The Street Fairy’s thoughts on a recent Canadian Study into the Housing First Model
I have heard about the Housing First in San Diego a few years ago, they were beginning this model of supplying housing to homeless veterans and a few county programs first, before connecting them to any other support services like Drug Rehabilitation or Recovery Programs, or Mental Health Services with the thinking that drugs and/or lack of medications were creating additional barriers to successfully receiving services.
I remember this because there was significant pushback from the community at large questioning those in charge of spending their tax dollars. There was a public outcry that San Diego County was now offering free housing to drug addicts, dealers and other criminals.
Obviously that is not what county officials were doing but that was the public perception and I remember it having an impact on local elections in the form of attack ads.
The idea is to offer a subsidized housing program without all the conditions that usually go along with those programs but to provide intensive support services after they were housed. There are many hoops to jump through, in a particular order and each program has different hoops, different expectations, and different results.
The Housing First model tries to postpone these barriers and focus on getting keys first. If you are homeless, let’s get you a roof and a door first, then we will have you jump through these hoops and if you don’t comply we will just drop you from the program and you can return to the streets. It seemed to make sense to many and ludicrous to others. But forward it went, and now Canada has studied its outcomes.
This article states that the study had a control group where the participants were offered traditional services and would compare it to the Housing First participants. This is very unsettling for me. I have a hard time wrapping my head around the fact that a study requires a certain number of people to suffer without said program in order to study its effectiveness.
I wonder if I had gone to college would I be able to understand this line of thinking. I wonder how I would feel if I found out that this program was handing out keys and the girl in front of me got the keys and then was offered a whole slew of resources to help her keep it and I didn’t because I am in the control group. I got a list of hoops I had to jump through with absolutely no support or resources to tackle that list. For me, this would create a whole lot of anxiety, depression, stress, confusion, and a myriad of other emotions that I am already known to not manage very well.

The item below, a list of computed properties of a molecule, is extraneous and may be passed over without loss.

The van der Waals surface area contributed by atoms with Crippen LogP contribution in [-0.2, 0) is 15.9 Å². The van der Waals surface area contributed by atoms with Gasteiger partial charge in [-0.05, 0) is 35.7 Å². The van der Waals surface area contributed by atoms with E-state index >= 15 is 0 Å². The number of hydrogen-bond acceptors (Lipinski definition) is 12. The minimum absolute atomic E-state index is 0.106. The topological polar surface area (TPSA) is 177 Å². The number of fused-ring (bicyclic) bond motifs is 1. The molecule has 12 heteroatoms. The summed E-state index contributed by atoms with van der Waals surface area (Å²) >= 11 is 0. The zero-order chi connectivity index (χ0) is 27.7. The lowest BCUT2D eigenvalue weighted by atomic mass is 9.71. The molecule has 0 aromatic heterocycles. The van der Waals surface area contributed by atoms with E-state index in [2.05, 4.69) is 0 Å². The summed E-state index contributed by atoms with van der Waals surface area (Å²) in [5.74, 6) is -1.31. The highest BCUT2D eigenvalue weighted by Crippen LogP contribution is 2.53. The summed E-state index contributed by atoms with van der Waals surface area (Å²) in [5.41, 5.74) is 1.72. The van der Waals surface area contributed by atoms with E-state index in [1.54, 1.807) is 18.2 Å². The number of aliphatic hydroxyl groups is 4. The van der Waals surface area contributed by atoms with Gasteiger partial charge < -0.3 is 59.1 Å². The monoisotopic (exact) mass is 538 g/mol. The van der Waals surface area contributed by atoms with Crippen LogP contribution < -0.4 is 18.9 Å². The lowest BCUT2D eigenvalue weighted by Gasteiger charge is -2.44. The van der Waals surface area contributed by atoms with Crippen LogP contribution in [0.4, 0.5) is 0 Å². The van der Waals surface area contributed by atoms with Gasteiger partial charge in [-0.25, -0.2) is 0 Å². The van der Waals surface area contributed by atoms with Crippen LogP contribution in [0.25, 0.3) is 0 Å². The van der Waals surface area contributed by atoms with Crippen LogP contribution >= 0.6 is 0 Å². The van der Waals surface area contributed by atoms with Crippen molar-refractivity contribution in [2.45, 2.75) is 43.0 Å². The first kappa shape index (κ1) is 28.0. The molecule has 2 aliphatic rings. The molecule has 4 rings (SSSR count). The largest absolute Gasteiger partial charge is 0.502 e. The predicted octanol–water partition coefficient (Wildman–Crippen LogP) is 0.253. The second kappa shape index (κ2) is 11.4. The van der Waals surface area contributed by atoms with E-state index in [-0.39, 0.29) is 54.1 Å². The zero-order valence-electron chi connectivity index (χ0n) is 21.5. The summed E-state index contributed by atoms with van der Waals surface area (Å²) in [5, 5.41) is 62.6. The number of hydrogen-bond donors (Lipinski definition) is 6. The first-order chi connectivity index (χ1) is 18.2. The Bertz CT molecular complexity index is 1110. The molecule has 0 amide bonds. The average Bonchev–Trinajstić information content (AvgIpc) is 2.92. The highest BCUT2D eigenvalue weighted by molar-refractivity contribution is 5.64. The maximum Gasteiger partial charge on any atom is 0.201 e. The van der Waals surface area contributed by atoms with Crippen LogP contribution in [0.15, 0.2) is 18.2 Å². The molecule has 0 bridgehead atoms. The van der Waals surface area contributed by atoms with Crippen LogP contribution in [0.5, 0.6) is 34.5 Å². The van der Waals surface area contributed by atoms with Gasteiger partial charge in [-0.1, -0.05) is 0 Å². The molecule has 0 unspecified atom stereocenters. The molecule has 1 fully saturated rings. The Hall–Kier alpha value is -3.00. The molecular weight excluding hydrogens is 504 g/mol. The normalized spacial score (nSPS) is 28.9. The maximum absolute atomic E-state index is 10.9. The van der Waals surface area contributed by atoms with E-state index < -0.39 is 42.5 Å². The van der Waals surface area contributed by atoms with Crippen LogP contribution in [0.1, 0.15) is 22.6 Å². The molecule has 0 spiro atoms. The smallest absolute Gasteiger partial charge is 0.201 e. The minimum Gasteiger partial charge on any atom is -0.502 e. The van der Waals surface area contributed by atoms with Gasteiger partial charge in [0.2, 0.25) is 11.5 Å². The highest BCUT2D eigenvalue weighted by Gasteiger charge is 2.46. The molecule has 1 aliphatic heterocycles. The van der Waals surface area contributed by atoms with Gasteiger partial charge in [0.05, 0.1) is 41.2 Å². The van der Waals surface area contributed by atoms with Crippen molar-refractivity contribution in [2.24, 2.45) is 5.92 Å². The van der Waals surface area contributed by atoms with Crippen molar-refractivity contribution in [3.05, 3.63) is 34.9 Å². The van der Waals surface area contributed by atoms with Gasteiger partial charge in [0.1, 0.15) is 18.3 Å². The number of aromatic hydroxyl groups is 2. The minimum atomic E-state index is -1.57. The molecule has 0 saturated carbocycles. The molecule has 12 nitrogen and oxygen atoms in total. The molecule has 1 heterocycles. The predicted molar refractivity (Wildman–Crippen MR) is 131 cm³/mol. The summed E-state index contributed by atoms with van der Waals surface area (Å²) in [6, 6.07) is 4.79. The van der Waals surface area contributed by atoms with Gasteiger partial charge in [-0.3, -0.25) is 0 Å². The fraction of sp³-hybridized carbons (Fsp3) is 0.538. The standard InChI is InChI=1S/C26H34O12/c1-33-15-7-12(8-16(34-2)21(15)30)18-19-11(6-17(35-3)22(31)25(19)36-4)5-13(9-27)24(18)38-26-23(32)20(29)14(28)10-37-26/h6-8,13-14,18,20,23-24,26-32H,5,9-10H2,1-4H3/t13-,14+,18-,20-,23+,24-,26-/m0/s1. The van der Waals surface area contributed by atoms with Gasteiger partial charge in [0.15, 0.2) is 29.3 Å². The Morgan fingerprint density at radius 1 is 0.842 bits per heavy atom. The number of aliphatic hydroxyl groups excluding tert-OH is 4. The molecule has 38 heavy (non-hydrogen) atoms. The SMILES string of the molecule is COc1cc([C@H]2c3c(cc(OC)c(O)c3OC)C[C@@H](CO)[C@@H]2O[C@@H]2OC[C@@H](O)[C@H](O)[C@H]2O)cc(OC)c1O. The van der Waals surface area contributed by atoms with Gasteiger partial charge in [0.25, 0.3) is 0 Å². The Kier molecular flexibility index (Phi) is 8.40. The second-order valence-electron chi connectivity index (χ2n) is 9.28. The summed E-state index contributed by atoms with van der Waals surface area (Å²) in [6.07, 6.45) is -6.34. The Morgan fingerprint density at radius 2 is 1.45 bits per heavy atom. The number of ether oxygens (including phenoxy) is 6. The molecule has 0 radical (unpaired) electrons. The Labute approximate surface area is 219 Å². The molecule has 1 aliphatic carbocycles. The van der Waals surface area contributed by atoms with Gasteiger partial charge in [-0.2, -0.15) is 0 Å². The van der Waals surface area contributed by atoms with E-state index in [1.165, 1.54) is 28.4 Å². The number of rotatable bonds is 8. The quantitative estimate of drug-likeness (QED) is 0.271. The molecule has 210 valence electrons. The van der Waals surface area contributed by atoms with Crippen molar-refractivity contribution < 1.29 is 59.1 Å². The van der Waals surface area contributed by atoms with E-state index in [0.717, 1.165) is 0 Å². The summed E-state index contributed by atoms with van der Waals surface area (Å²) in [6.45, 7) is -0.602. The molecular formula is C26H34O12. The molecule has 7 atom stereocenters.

The other thing I wanted to discuss about this article is the obvious.
Mentally ill homeless adults may have an easier time finding and keeping stable housing when they receive rent supplements and mental health support services, a Canadian study suggests.
Why would it take a group of Canadian Researchers, a boat load of money, a forest of paperwork, and six years to determine that those who got housing and intense support did better than those who had to stay on the streets, unmedicated, untreated with unmet needs. I don’t even have a bachelor’s degree and I can tell you this. I understand that my opinion is not proven fact and that these programs need to be studied to prove their efficacy but couldn’t they have come up with a harder fact to determine?
One of the problems I would like to study is why so many who get housing, lose it in the first 90 days? What happens when you take someone off the streets and put them into an apartment complex with 300 up close and personal neighbors. Most people in the complex also have the same voucher and therefore the coexisting mental health challenges.
There isn’t any counseling, education, coping skills classes to manage this new lease, new responsibilities, quiet times, good neighbor etiquette, etc. You are just expected to know these things and behave accordingly. It is my belief that they just don’t have the skills required to manage this life, no matter how grateful they are for the housing. New recipients of subsidized housing should be offered support in making the transition from one lifestyle to the other, in my humble opinion.
I will continue to post articles on this topic. What are your thoughts on the study or the Housing First Model? What jumped out at you? What, about my commentary would you like to debate? Let me know in the comments. I look forward to a healthy (polite) discussion on this.
The original article was posted on Global News written by Marney Blunt.